What I Learned at HIRE MINDS … if I could write about it

As most of you know, I write under my childhood nickname. Like many, my employer is nervous about the impact information posted online can have on their reputation and wants no association with my writings. So the specifics of any stories I share are changed to protect the innocent (or not so innocent) and all thoughts are my own.

My blog-life and work-life collided for the first time last week when I attended the Hire Minds Hourly Hiring Summit hosted by Snagajob. This is the 3rd year for the event, held in Williamsburg, Virginia. Most of the attendees are HR (recruiting, staffing, generalists) or Operations professionals from recognizable retailers like Toys R Us, Chipotle and Autozone. Among the speakers for this year’s event was Ben Eubanks, who spoke about trends and assets to using social media to promote your employment brand. I’ve followed Ben on twitter for almost a year and even gave “honey” to him in one of my mid-week posts. Since I was going for work and not myself, I felt torn about introducing myself and tweeting from the event, and I didn’t know if I should write about the event on the blog.

Ultimately, I chose to introduce myself to Ben (who is every bit as awesome “in real life” as he is electronically) and I sent a few tweets during his session. But that was all. And I decided NOT to write about my experience at the event — but if I was going to write about it, this is how it would go …

What I loved about being at Hire Minds was the opportunity to spend time with other HR pros who understand and appreciate the struggles of being an administrator in a retail environment. It really is a unique sect of HR. We deal with a highly decentralized workforce who can span across the country, come from several generations, and bring varied motivations and committment levels to the job. Our employee base has various but generally limited levels of education as well as exposure and understanding of technology. And because profit margins are razor thin, HR deals with even less resources and gains even less attention than it does in most other organizations.

At Hire Minds, these weary HR warriors get to spend 2 1/2 days together, sharing frustrations, horror stories, best practices, tips and pitfalls to avoid. We walk away feeling heard and understood, refreshed and renewed, validated and appreciated with new additions to our LinkedIn networks and a bag of really great swag!

However, what’s odd, interesting and awesome is these professionals are talking about the same things other HR professionals from other areas and industries: recruiting, interviewing, hiring, onboarding, training, development, compliance and relations, tracking metrics in a meaningful way and social media presence. Once again, HR is HR is HR is HR and there is really nothing new under the HR sun. Once again, this fact is both sobering and hopeful.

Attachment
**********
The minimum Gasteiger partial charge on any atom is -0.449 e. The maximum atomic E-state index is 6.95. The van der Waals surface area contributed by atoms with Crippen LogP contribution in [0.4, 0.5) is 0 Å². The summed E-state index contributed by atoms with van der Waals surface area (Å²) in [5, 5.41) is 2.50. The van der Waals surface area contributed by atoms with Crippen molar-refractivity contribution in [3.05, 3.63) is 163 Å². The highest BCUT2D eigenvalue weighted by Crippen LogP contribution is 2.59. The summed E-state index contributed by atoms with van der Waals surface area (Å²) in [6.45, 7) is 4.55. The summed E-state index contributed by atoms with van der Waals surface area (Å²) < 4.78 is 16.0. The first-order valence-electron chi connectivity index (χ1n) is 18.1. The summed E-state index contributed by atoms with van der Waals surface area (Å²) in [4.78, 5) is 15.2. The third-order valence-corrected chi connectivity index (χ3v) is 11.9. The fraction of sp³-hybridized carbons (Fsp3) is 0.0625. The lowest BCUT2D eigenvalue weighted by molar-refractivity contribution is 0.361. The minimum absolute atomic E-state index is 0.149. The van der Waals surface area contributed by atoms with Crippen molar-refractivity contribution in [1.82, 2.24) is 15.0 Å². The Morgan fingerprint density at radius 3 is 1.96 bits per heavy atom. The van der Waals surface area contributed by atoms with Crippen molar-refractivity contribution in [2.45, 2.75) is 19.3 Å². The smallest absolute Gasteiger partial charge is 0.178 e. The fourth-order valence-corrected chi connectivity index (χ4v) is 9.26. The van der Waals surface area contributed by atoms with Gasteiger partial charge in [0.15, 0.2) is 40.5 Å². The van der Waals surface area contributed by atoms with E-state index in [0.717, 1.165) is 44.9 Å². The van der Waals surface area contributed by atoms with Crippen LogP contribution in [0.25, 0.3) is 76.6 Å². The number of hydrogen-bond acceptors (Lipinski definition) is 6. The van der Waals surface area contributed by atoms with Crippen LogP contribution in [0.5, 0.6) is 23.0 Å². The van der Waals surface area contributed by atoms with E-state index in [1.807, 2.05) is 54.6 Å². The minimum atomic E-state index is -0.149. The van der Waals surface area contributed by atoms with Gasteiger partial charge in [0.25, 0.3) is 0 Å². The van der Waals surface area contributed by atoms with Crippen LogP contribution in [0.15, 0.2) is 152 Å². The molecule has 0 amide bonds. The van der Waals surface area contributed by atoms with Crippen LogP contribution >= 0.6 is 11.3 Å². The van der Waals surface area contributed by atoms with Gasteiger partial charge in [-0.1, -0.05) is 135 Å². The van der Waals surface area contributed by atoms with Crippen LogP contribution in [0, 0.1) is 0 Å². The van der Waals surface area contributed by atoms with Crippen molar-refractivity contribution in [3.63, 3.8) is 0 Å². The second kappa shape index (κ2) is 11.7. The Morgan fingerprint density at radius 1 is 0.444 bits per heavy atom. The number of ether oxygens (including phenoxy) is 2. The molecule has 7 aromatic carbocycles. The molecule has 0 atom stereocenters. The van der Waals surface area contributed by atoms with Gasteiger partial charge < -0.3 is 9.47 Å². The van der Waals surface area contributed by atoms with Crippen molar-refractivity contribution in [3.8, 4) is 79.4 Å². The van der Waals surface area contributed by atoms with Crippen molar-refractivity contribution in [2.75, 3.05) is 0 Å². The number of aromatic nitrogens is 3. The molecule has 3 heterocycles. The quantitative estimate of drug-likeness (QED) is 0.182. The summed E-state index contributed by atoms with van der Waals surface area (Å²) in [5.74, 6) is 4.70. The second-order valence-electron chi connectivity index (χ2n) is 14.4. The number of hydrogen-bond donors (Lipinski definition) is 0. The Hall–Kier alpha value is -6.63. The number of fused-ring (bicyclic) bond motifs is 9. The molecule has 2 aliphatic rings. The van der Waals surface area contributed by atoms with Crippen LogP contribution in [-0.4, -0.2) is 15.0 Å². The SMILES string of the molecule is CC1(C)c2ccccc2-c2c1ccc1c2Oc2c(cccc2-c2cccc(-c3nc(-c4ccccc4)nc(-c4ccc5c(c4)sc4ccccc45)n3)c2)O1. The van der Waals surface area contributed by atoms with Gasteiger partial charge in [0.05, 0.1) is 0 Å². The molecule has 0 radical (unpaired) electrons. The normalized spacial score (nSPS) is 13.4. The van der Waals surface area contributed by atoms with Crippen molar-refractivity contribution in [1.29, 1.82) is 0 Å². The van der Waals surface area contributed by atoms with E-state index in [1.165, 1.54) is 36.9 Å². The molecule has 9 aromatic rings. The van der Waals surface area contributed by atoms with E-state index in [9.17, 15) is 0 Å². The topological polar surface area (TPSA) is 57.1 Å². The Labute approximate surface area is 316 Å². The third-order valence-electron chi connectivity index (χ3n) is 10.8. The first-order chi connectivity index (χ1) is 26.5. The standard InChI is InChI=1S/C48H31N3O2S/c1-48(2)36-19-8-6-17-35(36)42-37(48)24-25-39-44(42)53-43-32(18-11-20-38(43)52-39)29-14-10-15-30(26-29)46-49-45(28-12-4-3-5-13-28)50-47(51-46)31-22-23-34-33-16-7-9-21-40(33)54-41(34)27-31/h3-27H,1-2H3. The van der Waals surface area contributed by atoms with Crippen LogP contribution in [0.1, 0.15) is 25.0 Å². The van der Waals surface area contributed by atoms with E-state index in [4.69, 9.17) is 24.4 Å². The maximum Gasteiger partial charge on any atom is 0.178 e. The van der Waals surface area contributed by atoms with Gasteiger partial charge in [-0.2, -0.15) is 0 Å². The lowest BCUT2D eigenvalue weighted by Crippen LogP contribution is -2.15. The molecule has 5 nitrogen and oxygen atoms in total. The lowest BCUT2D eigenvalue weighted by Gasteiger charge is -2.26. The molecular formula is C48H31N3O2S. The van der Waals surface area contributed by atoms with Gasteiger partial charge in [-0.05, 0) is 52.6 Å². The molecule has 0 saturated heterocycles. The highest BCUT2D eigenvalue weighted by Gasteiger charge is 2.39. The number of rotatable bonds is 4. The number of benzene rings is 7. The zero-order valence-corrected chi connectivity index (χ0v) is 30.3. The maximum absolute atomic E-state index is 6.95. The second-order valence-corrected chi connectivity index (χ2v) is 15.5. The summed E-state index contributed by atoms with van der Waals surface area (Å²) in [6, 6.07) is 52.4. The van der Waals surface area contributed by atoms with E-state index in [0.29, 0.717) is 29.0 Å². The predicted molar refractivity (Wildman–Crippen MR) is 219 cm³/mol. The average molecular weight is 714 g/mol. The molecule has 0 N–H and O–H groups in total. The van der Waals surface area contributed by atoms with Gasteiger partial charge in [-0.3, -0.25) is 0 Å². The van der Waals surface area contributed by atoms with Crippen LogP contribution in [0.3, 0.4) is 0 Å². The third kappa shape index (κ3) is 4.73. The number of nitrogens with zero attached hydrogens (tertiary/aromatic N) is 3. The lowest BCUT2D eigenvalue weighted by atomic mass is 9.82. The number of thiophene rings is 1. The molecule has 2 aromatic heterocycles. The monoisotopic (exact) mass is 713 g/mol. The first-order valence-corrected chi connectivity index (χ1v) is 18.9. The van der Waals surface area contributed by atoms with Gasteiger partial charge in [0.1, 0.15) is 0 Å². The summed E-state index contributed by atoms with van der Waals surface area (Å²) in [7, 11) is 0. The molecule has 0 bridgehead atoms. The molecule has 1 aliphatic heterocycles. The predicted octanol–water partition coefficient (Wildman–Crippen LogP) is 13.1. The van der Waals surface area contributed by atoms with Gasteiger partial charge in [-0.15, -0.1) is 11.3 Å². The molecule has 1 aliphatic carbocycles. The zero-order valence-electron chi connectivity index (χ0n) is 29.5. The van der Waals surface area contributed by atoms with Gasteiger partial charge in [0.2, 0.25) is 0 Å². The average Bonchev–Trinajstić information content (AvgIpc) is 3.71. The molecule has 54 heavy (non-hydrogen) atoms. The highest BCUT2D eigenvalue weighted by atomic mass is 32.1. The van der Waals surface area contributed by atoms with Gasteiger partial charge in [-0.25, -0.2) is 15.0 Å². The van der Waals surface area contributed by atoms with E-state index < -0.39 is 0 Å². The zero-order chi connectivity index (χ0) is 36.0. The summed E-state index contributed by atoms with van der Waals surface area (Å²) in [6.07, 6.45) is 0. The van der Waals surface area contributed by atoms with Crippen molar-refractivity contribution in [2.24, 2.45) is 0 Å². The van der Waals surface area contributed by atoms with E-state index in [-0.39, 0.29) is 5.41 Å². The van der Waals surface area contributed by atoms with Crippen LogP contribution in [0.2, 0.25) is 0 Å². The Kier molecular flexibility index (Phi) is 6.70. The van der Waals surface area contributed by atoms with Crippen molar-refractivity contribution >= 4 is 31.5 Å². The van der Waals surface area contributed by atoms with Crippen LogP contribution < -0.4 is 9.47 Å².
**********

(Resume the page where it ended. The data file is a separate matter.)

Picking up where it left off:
So here’s a rundown of my favorite takeaways from the event, in no particular order:

  • Empowering employees means making sure they are confident in their ability and comfortable enough with themselves to use their skills to achieve your organization’s goal
  • Organization’s rarely make money by cutting costs. Instead, work at achieving excellence and the rest will follow
  • The difference between extra ordinary and extraordinary is a matter of degrees. Master that degree.
  • Blowing things up is not always the best approach. Sometimes it is better to dissect and deconstruct to understand the who, what, where, when, why and how of something
  • Redefine what “stakeholder” means for your organization. There’s more than just the C-suite with skin in the game. Learn to work across departments
  • If you don’t define your brand, others will define it for you
  • Praise effort but only reward results. What you recognize and give attention to communicates your standard of excellence
  • Your hiring process gives employees their first impression of your organization. Make sure it says what you want it to say about you — because even if the person isn’t selected to work there, they need to respect your organization enough to remain a customer and recommend you to others
  • Social media isn’t going anywhere. Customers and employees will talk about you online. It is inevitable. Give them great things to talk about. Add your own voice to amplify and/or balance theirs

Great event, great lessons. I hope to attend next year … as me.






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